Date: January 1, 2018
Christmas is banned inside the secretive country, so many believers this year held their celebrations underground
By Dan Wooding, Founder of ASSIST News Service
BEIJING, CHINA/PYONGYANG, NORTH KOREA (ANS – January 1, 2018) -- North Korean leader Kim Jong Un boasted in an annual New Year’s Day speech today (Monday, January 1, 2018) that he had a nuclear button on his desk and that the entire United States was within range of his weapons -- but he also vowed not to attack unless threatened.
According to Simon Denyer, the Washington Post (https://www.washingtonpost.
“The United States can never fight a war against me and our state,” he said in the nationally televised speech. “It should properly know that the whole territory of the U.S. is within the range of our nuclear strike and a nuclear button is always on the desk of my office, and this is just a reality, not a threat.”
But Kim, stated Denyer, also said that North Korea was a peace-loving and responsible nuclear power, and would not use its nuclear weapons unless “hostile aggression forces” encroach on its sovereignty or interests.
“This year, we should focus on mass-producing nuclear warheads and ballistic missiles for operational deployment,” Kim said. “These weapons will be used only if our security is threatened.”
North Korea conducted its sixth and most powerful nuclear test in September and launched its most high-tech intercontinental ballistic missile in November, ignoring international condemnation and steadily tightening sanctions.
In typically bellicose language, he went on to say, it declared the latest round of United Nations sanctions imposed last month an “act of war,” and Kim said his country had achieved the historic feat of “completing” its nuclear forces.
“North Korea’s nuclear capabilities do not yet match Kim’s boasts, experts say, since it is far from clear it could successfully deliver a nuclear weapon on one of its missiles. Yet there is little doubt its capabilities have advanced significantly in the past year,” said Denyer.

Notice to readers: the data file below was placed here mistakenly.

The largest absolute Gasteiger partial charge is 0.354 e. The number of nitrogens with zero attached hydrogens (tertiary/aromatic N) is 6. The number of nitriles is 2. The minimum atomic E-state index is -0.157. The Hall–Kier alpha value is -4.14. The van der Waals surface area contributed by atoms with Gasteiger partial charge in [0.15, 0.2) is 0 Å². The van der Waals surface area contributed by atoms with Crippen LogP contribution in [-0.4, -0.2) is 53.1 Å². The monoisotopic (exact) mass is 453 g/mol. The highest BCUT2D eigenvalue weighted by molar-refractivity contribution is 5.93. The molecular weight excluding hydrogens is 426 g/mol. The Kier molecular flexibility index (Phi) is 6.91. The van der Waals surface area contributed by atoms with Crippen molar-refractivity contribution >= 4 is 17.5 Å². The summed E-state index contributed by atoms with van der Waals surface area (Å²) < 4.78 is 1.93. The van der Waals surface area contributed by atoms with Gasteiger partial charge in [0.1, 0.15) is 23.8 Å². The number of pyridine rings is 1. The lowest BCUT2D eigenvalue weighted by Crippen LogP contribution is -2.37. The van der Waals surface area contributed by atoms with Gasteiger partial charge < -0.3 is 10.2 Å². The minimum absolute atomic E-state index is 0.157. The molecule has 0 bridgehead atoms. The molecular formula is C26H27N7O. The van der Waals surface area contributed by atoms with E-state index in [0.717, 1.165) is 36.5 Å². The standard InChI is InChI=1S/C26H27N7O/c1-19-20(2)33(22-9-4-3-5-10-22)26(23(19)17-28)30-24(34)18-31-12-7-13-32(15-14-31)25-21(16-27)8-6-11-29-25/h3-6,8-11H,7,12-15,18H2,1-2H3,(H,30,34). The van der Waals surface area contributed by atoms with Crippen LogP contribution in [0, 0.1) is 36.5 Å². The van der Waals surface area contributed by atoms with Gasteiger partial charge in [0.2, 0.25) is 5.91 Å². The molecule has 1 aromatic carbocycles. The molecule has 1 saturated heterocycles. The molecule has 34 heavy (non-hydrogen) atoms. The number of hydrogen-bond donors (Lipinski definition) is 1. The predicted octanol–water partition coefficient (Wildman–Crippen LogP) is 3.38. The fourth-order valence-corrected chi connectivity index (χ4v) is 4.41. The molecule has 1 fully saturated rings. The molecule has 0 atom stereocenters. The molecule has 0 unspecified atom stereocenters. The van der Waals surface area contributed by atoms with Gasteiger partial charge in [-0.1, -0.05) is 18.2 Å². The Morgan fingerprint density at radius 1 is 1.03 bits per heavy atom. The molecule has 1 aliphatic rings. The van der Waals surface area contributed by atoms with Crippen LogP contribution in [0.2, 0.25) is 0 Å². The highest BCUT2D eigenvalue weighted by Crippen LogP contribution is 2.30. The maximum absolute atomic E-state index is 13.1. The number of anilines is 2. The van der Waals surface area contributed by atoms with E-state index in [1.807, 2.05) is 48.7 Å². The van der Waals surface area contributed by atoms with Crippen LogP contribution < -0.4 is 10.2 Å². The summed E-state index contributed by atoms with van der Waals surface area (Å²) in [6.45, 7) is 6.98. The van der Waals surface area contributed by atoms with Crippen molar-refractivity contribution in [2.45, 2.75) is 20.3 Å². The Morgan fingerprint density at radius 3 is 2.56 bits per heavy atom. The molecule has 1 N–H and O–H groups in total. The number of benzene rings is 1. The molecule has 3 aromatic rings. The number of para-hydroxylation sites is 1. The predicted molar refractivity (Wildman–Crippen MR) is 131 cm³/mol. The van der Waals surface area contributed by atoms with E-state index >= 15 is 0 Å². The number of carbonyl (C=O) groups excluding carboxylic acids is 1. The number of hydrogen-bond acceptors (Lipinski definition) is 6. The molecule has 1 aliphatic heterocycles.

“But Kim, dressed in a Western-style gray suit and tie, also offered a potential olive branch to Seoul, saying it is imperative to lower military tensions on the Korean Peninsula and improve ties with the South.”
He said that the path to dialogue was open and that he would consider sending a delegation to the Winter Olympics in Pyeongchang, South Korea.
“North Korea’s participation in the Winter Games will be a good opportunity to show unity of the people, and we wish the Games will be a success,” he said. “Officials from the two Koreas may urgently meet to discuss the possibility.”
South Korea has been trying to reassure the rest of the world that the Olympics will be safe despite the nuclear tensions, and President Moon Jae-in has said North Korea’s participation would ensure their safety. He also proposed last month that Seoul and Washington postpone annual joint military drills until after the Olympics, and he generally takes a less-confrontational approach to relations with the North than his predecessor, Park Geun-hye.
John Delury, a professor of international relations at Yonsei University in Seoul, said Kim’s message to Seoul was “more promising” than he had anticipated, addressing in a specific and actionable way South Korea’s desire to make the Games a success.
“That should give hope to those in the South who are trying to get something going and open a channel at least,” he said.
The idea of improving relations between the two Koreas is one that is frequently spoken about but seldom achieved, and Kim’s warmer words could also be seen as an attempt to drive a wedge between Seoul and Washington.
While Kim’s words were more combative toward the United States, he also refrained from a personal attack on President Trump, after the two men engaged in several rounds of mutual name-calling in 2017, Delury noted.
When asked about North Korea’s nuclear claims Sunday night, Trump said only, “We’ll see, we’ll see.”
“The upcoming Olympics provide an important opportunity to break the ice and to begin discussions with the North Koreans on mutual steps that reduce the chances of miscalculation and war,” he added.
Another tough Christmas for North Korea’s Underground Christians